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DAY OF SERVICE: President Barack Obama & First Lady Michelle Obama Honor Martin Luther King Jr. At the Boys & Girls Club In DC

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President Barack Obama and First Lady Michelle Obama spent a day of service working on literacy projects with kiddies at the Boys & Girls Club and paying tribute to Dr. Martin Luther King Jr. Peep the pics inside….

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In honor of Dr. Martin Luther King Jr.’s Day of Service, President Barack Obama, First Lady Michelle Obama and their daughter Malia Obama (not pictured) participated in a community service event at the Boys and Girls Club of Greater Washington, DC today.

The First Family assisted a few kiddies in creating mural paintings and assembling literacy kits that will reinforce and enhance reading and writing skills. They were joined by Senior Advisor Valerie Jarrett, Assistant to the President and Cabinet Secretary Broderick Johnson and CNCS CEO Wendy Spencer (not pictured).

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Commemorating Dr King’s birthday on the national day of service, President O issued a proclamation encouraging all Americans to honor his legacy through their own community service activities.

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Read his full proclamation below:

A champion for justice, the Reverend Dr. Martin Luther King, Jr., helped awaken our Nation's long-slumbering conscience and inspired a generation. Through a cacophony of division and hatred, his voice rang out, challenging America to make freedom a reality for all of God's children and prophesying a day when the discord of our Union would be transformed into a symphony of brotherhood. His clarion call echoed the promise of our founding -- that each of us are created equal -- and every day he worked to give meaning to this timeless creed.

Today, we pause to pay tribute to the extraordinary life and legacy of Dr. King, and we reflect on the lessons he taught us. Dr. King understood that equality requires more than the absence of oppression; it requires the presence of economic opportunity. He recognized that "we are caught in an inescapable network of mutuality, tied in a single garment of destiny." In a world full of poverty, he called for empathy; in the face of brutality, he placed his faith in non-violence. His teachings remind us we have a duty to fight against poverty, even if we are wealthy; to care about the child in the decrepit school long after our own children have found success; and to show compassion toward the immigrant family, knowing that we were strangers once, too. Dr. King transformed the concepts of justice, liberty, and equality, and as he led marches and protests and raised his voice, he changed the course of history.

From Dr. King's courage, we draw strength and the resolve to continue climbing toward the promised land. Our Nation has made undeniable progress since his time, but securing these gains requires constant vigilance, not complacency. We have more to do to bring Dr. King's dream within reach of all our daughters and sons. We must stand together for good jobs, fair wages, safe neighborhoods, and quality education. With one voice, we must ensure the scales of justice work equally for all -- considering not only how justice is applied, but also how it is perceived and experienced. As Dr. King told us, "injustice anywhere is a threat to justice everywhere," and this remains our great unfinished business.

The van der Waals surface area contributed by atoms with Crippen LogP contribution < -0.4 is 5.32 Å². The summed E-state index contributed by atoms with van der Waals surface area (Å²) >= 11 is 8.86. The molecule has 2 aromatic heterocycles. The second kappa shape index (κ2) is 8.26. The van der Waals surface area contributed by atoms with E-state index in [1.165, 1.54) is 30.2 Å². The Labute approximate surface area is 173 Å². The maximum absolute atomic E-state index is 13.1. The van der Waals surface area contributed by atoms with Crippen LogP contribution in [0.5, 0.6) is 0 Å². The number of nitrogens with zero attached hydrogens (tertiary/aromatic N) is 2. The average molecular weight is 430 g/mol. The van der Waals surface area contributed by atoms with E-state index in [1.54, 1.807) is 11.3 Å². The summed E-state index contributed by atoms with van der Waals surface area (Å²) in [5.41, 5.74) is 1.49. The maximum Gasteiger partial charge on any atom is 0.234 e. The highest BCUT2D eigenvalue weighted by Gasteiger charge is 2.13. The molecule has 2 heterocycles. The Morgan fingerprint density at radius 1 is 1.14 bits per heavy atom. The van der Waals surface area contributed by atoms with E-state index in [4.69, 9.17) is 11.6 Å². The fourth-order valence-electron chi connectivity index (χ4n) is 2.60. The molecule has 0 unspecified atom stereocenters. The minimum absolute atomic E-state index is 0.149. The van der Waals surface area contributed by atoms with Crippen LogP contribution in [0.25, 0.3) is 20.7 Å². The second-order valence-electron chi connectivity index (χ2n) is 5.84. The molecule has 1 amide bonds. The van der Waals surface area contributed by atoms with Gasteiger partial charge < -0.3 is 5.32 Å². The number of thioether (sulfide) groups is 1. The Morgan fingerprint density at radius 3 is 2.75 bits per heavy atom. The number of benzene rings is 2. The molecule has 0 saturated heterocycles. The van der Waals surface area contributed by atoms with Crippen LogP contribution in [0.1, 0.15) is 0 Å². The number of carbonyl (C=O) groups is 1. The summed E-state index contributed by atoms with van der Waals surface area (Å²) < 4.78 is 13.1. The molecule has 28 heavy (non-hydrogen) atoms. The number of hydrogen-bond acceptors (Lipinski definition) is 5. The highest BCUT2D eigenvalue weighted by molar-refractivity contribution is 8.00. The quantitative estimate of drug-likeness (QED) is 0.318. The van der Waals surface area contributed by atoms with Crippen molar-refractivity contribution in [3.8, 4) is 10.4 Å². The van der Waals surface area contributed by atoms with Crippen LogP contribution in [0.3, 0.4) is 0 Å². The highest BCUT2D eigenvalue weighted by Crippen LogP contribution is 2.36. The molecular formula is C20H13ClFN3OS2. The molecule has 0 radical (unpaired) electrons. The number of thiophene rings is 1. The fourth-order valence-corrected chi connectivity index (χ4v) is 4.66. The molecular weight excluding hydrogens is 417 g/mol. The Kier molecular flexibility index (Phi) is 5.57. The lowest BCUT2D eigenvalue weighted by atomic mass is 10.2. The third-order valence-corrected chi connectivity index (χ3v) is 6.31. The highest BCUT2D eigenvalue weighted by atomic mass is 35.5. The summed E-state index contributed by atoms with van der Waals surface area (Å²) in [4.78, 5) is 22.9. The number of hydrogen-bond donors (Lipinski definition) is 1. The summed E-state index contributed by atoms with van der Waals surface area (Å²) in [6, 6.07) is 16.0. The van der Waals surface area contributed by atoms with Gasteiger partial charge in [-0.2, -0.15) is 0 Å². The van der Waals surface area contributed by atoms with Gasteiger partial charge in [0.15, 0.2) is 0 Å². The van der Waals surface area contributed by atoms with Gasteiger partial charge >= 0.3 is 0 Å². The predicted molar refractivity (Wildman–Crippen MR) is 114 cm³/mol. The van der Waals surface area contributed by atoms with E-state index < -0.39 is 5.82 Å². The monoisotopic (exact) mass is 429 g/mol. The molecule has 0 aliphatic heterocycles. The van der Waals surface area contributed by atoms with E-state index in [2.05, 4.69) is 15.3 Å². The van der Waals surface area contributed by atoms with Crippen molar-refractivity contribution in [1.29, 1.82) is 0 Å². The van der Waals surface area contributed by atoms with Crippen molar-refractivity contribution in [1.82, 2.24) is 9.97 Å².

Through struggle and discipline, persistence and faith, patriots and prophetic leaders like Dr. King have driven our country inexorably forward. In every chapter of our great story, giants of history and unheralded foot soldiers for justice have fought to bridge the gap between our founding ideals and the realities of the time. We will never forget all who endured and sacrificed, or those who gave their lives, so that our children might live in a freer, fairer, and more just society.

In sermons and speeches, Dr. King's voice rang out with a call for us to work toward a better tomorrow. As we honor his legacy, Americans across the country will join one another for a day of service, picking up the baton handed to us by past generations and carrying forward their efforts. As one people, we will show when ordinary citizens come together to participate in the democracy we love, justice will not be denied.

NOW, THEREFORE, I, BARACK OBAMA, President of the United States of America, by virtue of the authority vested in me by the Constitution and the laws of the United States, do hereby proclaim January 19, 2015, as the Martin Luther King, Jr., Federal Holiday. I encourage all Americans to observe this day with appropriate civic, community, and service projects in honor of Dr. King and to visit www.MLKDay.gov to find Martin Luther King, Jr., Day of Service projects across our country.

IN WITNESS WHEREOF, I have hereunto set my hand this sixteenth day of January, in the year of our Lord two thousand fifteen, and of the Independence of the United States of America the two hundred and thirty-ninth.



President O also issued a video message for MLK Day. Check it below:

Tomorrow, President Obama will issue his annual State of the Union address to the American people as he outlines his 2015 agenda at 9pm ET.

Photos: Getty

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